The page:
Why am I telling you this? Well, I guess that I hope that if I break my promise to keep his secret, he’ll break his, and things will go back to the way they used to be…I guess Santa never breaks his word, even when it’s a good idea.
Crazy, huh? I wouldn’t blame you if you don’t believe me. I don’t believe it myself, sometimes…but well, here we are…and here’s your receipt, ma’am. You have a nice day. *sigh*
Tis the season, so the saying goes, Dear Listeners, but which one? It gets harder and harder to tell. For more telling tales told by me, visit Eduardo Soliz dot com. This has been Super-Short Storytime and regardless of which one you’re celebrating: Happy holiday, listeners!
You are listening to ‘300 Seconds with Eduardo Soliz,’ and this is episode number 92, “Needless Things,” so let the 300 Seconds begin!
Now that the Texas weather has taken a turn for the slightly cooler, I’ve been talking walks around the neighborhood to get some exercise, fresh air, and sunshine. Some days I walk in the morning, and some days I walk in the evening. As I go around the neighborhood, I’ll often see people outside, watering their lawns, playing with children, tending to plants, or sometimes cleaning out their garages.
The garages intrigue me; they are nearly always packed to the gills with all kinds of stuff: Bicycles, tools, lawn mowers, children’s toys, exercise equipment, and, of course, boxes. Stacks and stacks of boxes, oftentimes nearly piled up to the ceiling. Cars, SUVs and trucks are often relegated to the driveway or to the street. No room at the inn, as it were.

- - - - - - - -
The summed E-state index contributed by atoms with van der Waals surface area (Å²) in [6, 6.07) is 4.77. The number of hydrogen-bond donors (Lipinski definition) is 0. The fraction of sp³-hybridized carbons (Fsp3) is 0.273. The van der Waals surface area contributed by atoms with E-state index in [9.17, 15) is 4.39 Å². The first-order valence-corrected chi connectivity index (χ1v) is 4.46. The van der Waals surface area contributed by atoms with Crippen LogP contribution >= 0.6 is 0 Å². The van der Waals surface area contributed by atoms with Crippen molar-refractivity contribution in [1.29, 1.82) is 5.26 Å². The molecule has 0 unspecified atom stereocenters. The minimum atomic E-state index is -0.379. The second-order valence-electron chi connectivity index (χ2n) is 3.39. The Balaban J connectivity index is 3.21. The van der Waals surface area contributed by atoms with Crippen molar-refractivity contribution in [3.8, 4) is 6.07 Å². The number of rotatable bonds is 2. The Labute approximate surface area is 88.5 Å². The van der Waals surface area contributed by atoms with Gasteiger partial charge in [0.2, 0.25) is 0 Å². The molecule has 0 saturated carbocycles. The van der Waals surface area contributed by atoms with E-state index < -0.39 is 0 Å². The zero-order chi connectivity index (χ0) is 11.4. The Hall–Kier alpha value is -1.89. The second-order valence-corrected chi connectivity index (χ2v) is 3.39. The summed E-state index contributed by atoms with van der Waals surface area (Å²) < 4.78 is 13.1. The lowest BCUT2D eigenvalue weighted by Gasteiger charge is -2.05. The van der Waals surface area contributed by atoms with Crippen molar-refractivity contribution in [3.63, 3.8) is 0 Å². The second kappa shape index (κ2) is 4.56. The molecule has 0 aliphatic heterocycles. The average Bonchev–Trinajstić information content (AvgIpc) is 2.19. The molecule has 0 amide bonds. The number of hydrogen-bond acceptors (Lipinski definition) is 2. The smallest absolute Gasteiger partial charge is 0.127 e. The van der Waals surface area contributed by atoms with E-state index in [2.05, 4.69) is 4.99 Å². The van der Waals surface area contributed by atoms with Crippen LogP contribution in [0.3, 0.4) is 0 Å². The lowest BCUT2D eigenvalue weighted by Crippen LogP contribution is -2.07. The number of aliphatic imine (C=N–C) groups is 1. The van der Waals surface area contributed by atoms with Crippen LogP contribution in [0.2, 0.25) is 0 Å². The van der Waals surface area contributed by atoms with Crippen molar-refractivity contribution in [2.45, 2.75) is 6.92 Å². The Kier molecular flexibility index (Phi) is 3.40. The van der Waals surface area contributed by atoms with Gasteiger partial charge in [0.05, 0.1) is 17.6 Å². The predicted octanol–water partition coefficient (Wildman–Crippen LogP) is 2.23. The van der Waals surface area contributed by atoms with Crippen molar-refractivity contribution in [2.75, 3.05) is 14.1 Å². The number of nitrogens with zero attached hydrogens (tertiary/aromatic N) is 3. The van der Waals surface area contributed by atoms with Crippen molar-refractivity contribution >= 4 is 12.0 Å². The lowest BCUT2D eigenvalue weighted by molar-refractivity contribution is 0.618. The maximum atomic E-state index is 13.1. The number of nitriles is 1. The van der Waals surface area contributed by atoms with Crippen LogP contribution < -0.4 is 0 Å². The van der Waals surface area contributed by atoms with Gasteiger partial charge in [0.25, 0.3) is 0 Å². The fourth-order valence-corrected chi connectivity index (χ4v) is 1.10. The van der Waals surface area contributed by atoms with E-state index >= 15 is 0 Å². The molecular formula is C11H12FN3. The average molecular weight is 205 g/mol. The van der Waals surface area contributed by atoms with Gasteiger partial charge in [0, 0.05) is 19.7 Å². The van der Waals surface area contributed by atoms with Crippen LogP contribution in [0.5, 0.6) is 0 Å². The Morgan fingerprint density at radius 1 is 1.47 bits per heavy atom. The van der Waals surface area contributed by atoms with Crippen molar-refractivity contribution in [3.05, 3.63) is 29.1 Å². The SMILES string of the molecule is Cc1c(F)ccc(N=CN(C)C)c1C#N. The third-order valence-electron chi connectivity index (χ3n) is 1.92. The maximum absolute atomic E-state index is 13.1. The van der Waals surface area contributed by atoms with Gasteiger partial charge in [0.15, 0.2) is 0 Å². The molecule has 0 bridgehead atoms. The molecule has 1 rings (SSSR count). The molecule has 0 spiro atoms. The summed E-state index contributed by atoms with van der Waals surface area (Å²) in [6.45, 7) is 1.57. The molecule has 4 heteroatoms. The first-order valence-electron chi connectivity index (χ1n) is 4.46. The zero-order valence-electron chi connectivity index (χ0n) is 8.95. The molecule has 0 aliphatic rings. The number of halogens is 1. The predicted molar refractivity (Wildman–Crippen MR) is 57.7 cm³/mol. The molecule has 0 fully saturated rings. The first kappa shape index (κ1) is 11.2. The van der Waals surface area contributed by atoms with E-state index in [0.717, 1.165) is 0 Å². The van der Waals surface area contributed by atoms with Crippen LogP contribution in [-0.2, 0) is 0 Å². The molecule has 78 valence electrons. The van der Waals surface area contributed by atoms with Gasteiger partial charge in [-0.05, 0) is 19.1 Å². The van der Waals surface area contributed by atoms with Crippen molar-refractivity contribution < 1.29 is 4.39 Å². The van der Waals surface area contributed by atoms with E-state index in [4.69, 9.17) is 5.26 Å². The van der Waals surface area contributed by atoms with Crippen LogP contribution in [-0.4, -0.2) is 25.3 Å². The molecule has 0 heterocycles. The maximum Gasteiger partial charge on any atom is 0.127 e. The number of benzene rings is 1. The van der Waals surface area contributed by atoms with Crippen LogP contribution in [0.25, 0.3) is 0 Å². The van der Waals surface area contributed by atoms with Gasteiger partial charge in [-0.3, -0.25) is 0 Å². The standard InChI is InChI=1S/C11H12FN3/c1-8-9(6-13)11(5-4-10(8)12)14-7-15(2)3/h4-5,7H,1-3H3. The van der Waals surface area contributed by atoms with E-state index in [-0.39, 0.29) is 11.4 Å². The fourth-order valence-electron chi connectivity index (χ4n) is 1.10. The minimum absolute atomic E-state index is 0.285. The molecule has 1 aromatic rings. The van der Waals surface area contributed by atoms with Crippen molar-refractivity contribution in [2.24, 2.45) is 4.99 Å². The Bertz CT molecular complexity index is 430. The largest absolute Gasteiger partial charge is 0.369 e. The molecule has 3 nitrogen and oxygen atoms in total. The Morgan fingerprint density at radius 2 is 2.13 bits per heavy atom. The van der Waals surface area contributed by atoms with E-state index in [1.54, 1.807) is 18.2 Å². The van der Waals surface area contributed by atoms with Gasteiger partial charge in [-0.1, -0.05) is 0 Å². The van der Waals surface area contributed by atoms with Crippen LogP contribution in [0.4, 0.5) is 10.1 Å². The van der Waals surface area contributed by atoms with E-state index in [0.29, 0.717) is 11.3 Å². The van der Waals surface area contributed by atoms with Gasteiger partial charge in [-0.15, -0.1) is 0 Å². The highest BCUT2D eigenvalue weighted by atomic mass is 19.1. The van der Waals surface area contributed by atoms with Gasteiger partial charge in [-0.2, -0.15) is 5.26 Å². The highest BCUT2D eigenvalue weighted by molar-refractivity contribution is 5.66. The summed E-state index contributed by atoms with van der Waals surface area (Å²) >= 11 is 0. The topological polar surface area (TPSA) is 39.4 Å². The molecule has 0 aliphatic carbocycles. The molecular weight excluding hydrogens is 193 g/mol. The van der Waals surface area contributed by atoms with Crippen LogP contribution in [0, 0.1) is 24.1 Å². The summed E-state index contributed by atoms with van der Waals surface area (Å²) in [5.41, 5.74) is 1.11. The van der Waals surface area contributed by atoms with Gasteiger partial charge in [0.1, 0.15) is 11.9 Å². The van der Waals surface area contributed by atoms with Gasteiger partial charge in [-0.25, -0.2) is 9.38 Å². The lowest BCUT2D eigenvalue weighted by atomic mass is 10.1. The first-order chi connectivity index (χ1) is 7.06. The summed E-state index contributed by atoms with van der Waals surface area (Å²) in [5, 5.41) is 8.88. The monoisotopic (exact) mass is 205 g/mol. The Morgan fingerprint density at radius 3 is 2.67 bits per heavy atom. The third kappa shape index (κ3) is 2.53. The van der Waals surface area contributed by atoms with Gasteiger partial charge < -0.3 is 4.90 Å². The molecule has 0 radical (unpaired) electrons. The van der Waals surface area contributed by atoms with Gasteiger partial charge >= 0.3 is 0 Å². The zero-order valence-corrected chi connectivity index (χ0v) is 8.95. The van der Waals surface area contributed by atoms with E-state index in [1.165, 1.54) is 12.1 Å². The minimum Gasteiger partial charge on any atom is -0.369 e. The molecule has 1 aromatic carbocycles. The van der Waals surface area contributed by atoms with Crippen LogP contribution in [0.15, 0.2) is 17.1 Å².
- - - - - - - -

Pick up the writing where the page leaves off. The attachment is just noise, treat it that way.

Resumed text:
Seeing all of those garages filled with boxes made me think about all the stuff that I kept in my house; I’m not that bad, I reassured myself. After all, I had enough room left in my garage to use it for its intended purpose, so I’m not one of those people.
That notion got thrown out of the window when I sold my house. I got a realtor and began moving out in anticipation of the house being shown to potential buyers. The realtor drilled it into my head that I had to make sure to remove or secure anything that was ‘stealable’ from the house before the showings started. Right or wrong, I interpreted that as ‘get all of my DVDs, Blu-Rays, video games, comic books, books-books, music CDs and nearly all of my computer stuff out of the house.’ As my storage unit slowly began to fill up with boxes, I began to realize, that yes, I did have quite a bit of stuff myself.
By the time the house went on the market and the showings began, I had done a pretty good job of minimizing the amount of stuff that was inside, by either putting stuff into storage or giving stuff away to charity. In many cases, I had two of the same thing that I either didn’t need anymore or I didn’t see myself needing in the future because my next residence will probably be an apartment. One computer went into storage. The second television set that was kept in the bedroom for guests, I sold for cheap to a relative and I did the same with the second living room sofa.